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commercial. but even off camera, he was a cowboy through and through. he was down to earth, a straight shooter and a practical conservative who believed in freedom and helping those in need. he was also a problem solver who fixed what was wrong instead of just talking about it. he was one of the true conservationists in south dakota, promoting wildlife and conservation on his operating farm and ranch. he taught many the importance of the c.r.p. or conservation reserve program and preserving our natural resources. during pheasant hunting season, he always opened his ranch to hunters and loved making his secret recipe for chili for all to enjoy. but most of all, he understood the importance of family. he was a great husband to bev, a
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father, a grandfather and great grandfather. and he was a great friend to all who knew him. he had a tremendously positive impact on the many thousands of people that he met and touched with his kindness, selflessness and generosity. south dakota is truly a better state, and we are a better people because of his hard work and dedication to making things better. with this, i welcome the opportunity to recognize and commemorate the life of this public servant and my friend, clint roberts. we will treasure his legacy for years to come. thank you, mr. president. i yield the floor. i note the absence of a quorum. the presiding officer: the.
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the clerk: will call the roll. quorum call:
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a senator: mr. president? the presiding officer: the senator from kansas.
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mr. moran: i ask unanimous consent the quorum call be lifted. the presiding officer: without objection. mr. moran: mr. president, i ask unanimous consent that i have the opportunity to speak as if in morning business. the presiding officer: without objection. mr. moran: mr. president, i ask unanimous consent that i be able to express my entire remarks during this period of time. the presiding officer: without objection. mr. moran: mr. president, thank you. lad seaburg, his home is atchison, kansas, he passed away on kansas' 160th birthday. my state lost an individual who epitomizes all it means to be a kansan. throughout his life, lad was dedicated to serving his family, his friends, his colleagues and his hometown of atchison. atchison is along the missouri river, the kansas river, right on our border with our neighboring state. a long history in that community. and he and his family have had a long opportunity that they have taken advantage of to benefit the citizens of that community. he fought a courageous fight with a terrible progressive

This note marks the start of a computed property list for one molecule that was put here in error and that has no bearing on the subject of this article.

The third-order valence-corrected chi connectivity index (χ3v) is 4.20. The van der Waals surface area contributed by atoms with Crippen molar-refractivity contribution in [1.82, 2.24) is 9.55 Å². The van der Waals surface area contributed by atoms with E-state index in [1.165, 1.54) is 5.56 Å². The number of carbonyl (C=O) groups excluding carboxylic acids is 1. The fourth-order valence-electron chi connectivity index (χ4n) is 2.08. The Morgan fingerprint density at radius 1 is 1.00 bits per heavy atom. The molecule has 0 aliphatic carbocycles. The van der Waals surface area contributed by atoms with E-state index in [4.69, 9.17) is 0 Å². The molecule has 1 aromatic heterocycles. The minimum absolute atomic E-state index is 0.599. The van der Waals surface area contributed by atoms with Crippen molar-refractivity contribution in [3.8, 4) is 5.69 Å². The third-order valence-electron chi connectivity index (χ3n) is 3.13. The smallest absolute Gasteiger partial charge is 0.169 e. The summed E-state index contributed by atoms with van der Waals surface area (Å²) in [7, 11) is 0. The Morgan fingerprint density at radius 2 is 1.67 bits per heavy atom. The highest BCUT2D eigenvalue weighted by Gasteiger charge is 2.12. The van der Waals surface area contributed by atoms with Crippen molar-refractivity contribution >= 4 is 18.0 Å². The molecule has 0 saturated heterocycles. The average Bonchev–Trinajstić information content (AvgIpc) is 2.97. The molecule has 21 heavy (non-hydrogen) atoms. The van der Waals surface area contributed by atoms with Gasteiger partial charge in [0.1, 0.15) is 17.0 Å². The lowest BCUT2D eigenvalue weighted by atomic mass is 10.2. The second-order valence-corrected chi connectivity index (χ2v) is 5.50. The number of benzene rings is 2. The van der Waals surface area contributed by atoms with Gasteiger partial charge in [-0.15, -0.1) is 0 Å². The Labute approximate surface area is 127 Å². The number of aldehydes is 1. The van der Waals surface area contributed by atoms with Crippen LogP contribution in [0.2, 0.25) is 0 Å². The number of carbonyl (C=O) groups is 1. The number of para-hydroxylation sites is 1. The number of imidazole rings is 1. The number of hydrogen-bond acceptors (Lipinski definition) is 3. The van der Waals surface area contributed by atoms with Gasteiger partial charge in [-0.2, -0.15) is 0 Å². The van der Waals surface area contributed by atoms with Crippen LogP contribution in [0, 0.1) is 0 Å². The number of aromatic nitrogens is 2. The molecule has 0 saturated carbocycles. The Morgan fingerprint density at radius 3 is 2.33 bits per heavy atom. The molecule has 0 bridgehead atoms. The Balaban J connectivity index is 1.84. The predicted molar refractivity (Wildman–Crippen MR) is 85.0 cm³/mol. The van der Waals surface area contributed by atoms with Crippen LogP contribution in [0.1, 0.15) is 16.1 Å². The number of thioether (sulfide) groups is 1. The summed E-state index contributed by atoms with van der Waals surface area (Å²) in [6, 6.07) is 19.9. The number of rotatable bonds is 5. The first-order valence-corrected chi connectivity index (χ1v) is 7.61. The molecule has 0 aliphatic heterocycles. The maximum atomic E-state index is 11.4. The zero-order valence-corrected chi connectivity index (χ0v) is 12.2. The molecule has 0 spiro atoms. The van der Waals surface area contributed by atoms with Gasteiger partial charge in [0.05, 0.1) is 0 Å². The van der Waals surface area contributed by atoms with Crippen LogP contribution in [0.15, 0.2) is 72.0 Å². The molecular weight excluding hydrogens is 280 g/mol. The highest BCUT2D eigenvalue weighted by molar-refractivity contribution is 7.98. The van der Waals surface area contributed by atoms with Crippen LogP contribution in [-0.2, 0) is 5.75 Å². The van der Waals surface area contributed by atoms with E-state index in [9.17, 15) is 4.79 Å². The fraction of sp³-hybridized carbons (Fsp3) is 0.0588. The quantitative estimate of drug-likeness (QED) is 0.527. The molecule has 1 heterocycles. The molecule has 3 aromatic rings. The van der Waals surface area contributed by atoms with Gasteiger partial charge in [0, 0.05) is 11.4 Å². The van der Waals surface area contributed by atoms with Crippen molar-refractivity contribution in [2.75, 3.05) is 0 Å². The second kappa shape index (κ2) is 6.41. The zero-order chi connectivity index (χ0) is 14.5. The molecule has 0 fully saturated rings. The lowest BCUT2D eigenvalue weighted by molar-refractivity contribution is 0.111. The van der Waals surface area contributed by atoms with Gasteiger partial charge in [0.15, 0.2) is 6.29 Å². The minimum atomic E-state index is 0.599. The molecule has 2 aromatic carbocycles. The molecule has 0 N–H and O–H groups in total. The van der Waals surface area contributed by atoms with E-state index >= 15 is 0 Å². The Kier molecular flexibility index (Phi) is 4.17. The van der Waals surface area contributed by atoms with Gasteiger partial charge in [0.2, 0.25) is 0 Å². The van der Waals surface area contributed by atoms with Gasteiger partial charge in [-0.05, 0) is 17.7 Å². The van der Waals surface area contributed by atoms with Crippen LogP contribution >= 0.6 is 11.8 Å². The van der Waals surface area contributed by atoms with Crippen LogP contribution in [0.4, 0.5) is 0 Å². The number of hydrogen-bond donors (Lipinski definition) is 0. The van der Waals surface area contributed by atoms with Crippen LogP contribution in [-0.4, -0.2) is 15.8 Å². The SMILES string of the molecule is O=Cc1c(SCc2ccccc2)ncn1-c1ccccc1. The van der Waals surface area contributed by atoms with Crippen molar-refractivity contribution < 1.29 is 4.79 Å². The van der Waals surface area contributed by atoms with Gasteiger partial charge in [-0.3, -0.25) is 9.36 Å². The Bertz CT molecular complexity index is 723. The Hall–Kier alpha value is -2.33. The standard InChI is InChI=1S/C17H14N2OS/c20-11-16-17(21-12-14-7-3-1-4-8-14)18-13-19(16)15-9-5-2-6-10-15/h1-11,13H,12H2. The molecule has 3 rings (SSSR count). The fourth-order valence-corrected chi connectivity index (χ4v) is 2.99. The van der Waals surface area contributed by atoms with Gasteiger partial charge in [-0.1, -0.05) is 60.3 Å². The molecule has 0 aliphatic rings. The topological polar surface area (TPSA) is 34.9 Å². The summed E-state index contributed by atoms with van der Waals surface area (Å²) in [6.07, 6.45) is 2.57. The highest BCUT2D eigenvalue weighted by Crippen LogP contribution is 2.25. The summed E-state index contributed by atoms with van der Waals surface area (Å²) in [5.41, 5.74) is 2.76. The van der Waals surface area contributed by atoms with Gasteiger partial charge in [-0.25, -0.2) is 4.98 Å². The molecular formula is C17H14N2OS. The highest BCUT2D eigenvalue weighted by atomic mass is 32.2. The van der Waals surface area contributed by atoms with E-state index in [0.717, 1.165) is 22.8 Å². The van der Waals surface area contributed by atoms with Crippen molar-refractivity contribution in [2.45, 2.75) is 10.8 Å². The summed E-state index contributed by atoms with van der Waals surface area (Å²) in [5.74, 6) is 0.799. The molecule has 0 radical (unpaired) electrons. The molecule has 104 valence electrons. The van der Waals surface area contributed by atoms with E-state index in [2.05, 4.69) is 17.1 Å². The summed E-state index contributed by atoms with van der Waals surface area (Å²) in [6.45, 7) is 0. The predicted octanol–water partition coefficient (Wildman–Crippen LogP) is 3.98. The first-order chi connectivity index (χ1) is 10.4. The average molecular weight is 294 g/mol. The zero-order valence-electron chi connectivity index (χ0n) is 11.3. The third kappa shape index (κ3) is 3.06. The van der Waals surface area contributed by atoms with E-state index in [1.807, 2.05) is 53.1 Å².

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neurodegenerative disease, and he was laid to rest last week. as a stalwart figure of northeast kansas who worked at m.g.p. ingredients for 40 years, he will long be remembered for his character and his leadership. most everything good in atchison involved lad and his family. lad was not born a kansan. he was born in west texas and graduated from texas tech university where he met his wife karen cray during a national science fair put on by the u.s. air force. naturally, both won first place awards at the fair and later moved to karen's hometown of atchison where they made their life and raised their family. with a degree in chemical engineering and a mind of a true engineer, he had a passion for understanding the way things work on a mechanical level. his love of tinkering led him to a long-time hobby as an avid radio operator. upon moving to atchison, he
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began working at m.g.p. as a distillery production manager. during his first 11 years there, lad rose to become the company's president, later its c.e.o. and then its chairman of the board. he had an integral role in bringing the company public when it became lifted on 0 the -- on the exchange. lad and his wife were blessed with two daughters, six grandchildren who still live in kansas today. beyond his leadership at the company, m.g.p., where his intelligence and encouraging management style will long be remembered, lad contributed on numerous boards and even more organizations that improved the lives of those who live in the community and around the state. to name but just a few, he was the founding member of the international wheat gluten association, separately represented the u.s. grain commodities community at world trade organization meetings and was a board member of the kansas chamber of commerce and industry.